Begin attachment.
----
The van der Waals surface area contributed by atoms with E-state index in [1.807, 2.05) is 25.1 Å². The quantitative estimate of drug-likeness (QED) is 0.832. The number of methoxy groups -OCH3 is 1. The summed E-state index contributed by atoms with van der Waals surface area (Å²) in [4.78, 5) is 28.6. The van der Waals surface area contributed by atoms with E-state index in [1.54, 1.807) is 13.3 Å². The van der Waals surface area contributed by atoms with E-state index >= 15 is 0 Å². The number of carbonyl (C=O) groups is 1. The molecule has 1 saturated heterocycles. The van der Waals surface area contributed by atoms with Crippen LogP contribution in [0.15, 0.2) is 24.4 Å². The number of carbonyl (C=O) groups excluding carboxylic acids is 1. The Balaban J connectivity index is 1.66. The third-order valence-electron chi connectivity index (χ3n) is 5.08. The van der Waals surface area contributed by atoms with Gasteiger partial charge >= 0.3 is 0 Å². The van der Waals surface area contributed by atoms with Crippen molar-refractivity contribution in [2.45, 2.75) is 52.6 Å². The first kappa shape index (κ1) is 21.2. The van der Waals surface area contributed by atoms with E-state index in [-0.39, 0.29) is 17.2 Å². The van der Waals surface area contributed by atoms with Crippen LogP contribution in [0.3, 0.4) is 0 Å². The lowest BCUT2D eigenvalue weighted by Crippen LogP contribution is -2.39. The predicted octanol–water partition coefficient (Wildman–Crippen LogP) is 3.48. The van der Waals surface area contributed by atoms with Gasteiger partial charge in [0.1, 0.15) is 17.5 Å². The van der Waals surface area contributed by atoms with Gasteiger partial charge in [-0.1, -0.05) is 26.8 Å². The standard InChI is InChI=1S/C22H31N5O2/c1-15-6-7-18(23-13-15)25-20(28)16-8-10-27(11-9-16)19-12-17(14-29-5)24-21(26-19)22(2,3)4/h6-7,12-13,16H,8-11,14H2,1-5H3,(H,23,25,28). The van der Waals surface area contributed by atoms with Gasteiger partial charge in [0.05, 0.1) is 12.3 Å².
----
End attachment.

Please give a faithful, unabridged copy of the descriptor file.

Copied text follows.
The van der Waals surface area contributed by atoms with E-state index in [1.807, 2.05) is 25.1 Å². The quantitative estimate of drug-likeness (QED) is 0.832. The number of methoxy groups -OCH3 is 1. The summed E-state index contributed by atoms with van der Waals surface area (Å²) in [4.78, 5) is 28.6. The van der Waals surface area contributed by atoms with E-state index in [1.54, 1.807) is 13.3 Å². The van der Waals surface area contributed by atoms with E-state index >= 15 is 0 Å². The number of carbonyl (C=O) groups is 1. The molecule has 1 saturated heterocycles. The van der Waals surface area contributed by atoms with Crippen LogP contribution in [0.15, 0.2) is 24.4 Å². The number of carbonyl (C=O) groups excluding carboxylic acids is 1. The Balaban J connectivity index is 1.66. The third-order valence-electron chi connectivity index (χ3n) is 5.08. The van der Waals surface area contributed by atoms with Gasteiger partial charge >= 0.3 is 0 Å². The van der Waals surface area contributed by atoms with Crippen molar-refractivity contribution in [2.45, 2.75) is 52.6 Å². The first kappa shape index (κ1) is 21.2. The van der Waals surface area contributed by atoms with E-state index in [-0.39, 0.29) is 17.2 Å². The van der Waals surface area contributed by atoms with Crippen LogP contribution in [0.3, 0.4) is 0 Å². The lowest BCUT2D eigenvalue weighted by Crippen LogP contribution is -2.39. The predicted octanol–water partition coefficient (Wildman–Crippen LogP) is 3.48. The van der Waals surface area contributed by atoms with Gasteiger partial charge in [0.1, 0.15) is 17.5 Å². The van der Waals surface area contributed by atoms with Gasteiger partial charge in [-0.1, -0.05) is 26.8 Å². The standard InChI is InChI=1S/C22H31N5O2/c1-15-6-7-18(23-13-15)25-20(28)16-8-10-27(11-9-16)19-12-17(14-29-5)24-21(26-19)22(2,3)4/h6-7,12-13,16H,8-11,14H2,1-5H3,(H,23,25,28). The van der Waals surface area contributed by atoms with Gasteiger partial charge in [0.05, 0.1) is 12.3 Å².